The best books to make you laugh & cry

The Books I Picked & Why

Goodbye, Vitamin

By Rachel Khong

Book cover of Goodbye, Vitamin

Why this book?

After a broken engagement, Ruth arrives home to stay with her mother and her father, who has recently been diagnosed with Alzheimer’s. Spare, poignant, and honest, this novel chronicles a daughter’s attempts to navigate a new normal with her “erratically lucid” and “lucidly erratic” parents. While the topic is innately heavy, somehow Khong manages to make the book light and as much about the narrator’s own flaws and struggles as about the illness at hand. It’s refreshing and touching and all the things—and also written in an unusual structure with mini vignettes throughout.

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This Is Where I Leave You

By Jonathan Tropper

Book cover of This Is Where I Leave You

Why this book?

Equal parts heartbreaking and hilarious, this almost farcical book tells the story of Judd Foxman, who isn’t having the best week: his father has died, his wife is having a public affair with his boss and now he’s forced to sit shiva with his entire dysfunctional family. It’s rare that a novel makes you laugh out loud, but also well up. I guess I might feel a personal connection here, being Jewish and having attended many shivas myself. But Tropper has a way of telling the story that makes your laughter like its own therapy.

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A Man Called Ove

By Fredrik Backman

Book cover of A Man Called Ove

Why this book?

Ove doesn’t want help. Ove wants to be left to kill himself in peace. But his damn chatty neighbors, and one irritating cat, keep interrupting. As he mourns the death of his beloved wife, this aging curmudgeon finds a renewed sense of family and purpose in the most unexpected places. In this day and age, I think anything that makes you feel good about humanity is worth its weight in gold. This book is just charming and feel-good and attacks serious topics with a kind of levity and authenticity that makes you feel like a member of the neighborhood. Like all of us, Ove is a deeply imperfect being, but we love him all the same.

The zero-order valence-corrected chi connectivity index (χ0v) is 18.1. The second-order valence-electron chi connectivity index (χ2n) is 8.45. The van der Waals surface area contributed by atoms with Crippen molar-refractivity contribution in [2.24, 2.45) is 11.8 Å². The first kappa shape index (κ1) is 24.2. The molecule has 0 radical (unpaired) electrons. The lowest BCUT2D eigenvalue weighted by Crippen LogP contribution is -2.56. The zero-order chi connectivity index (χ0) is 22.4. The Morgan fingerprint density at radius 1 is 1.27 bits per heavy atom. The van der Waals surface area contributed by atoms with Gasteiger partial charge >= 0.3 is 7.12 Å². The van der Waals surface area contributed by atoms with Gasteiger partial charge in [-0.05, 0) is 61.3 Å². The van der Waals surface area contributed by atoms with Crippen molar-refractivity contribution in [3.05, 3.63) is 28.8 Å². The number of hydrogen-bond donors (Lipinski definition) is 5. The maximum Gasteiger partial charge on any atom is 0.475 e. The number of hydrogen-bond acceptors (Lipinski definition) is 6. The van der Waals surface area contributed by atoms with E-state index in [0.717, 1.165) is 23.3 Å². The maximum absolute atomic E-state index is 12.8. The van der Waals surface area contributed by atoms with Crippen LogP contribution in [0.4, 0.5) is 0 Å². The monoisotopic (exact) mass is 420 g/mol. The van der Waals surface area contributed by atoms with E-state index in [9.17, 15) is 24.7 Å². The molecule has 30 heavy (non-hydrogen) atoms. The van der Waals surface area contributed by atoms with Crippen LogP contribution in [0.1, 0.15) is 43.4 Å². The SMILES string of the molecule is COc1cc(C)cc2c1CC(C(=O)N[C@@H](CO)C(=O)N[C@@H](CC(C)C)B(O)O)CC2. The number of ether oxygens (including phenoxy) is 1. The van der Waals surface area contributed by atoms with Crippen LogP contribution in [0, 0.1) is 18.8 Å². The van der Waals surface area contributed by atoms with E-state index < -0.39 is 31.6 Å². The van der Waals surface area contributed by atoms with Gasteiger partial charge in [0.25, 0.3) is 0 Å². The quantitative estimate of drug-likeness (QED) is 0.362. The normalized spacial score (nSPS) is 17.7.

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By Nora Ephron

Book cover of Heartburn

Why this book?

First of all, Nora Ephron is a genius, so there’s that. In this story, based loosely on the writer’s own life, Rachel Samstat is grieving, but it’s not because someone died. It’s because sometimes she wishes someone would. In this seminal novel, the main character, a pregnant cookbook author, discovers her husband is in love with someone else and finds herself at once cursing him and wishing to have him back. Sometimes in life, we mourn though no one has perished—we mourn a part of ourselves, a time in our lives, a relationship that’s fractured or changed. I just find this to be such a truism and, of course, this story takes you on a tumultuous journey underscored by Ephron’s signature wit and humor. It’s iconic.

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Raise High the Roof Beam, Carpenters and Seymour: An Introduction

By J.D. Salinger

Book cover of Raise High the Roof Beam, Carpenters and Seymour: An Introduction

Why this book?

Okay. Fine. Maybe I only think this book is about loss because I know that, in later books, the same Glass family suffers losses and this sets the stage. But this is a story about a promise that is never realized and a relationship that is becoming progressively distant—and, in it, there is a sense of being lost if not having experienced a loss, specifically. In it, Buddy Glass takes Army leave to attend his brother’s wedding, but his brother never shows up. Somehow, Buddy winds up stuck in a limo with a group of disgruntled guests from whom he tries to hide his identity. In his sense of isolation, but also his awareness of the situation’s absurdity, we find humor and also sadness.

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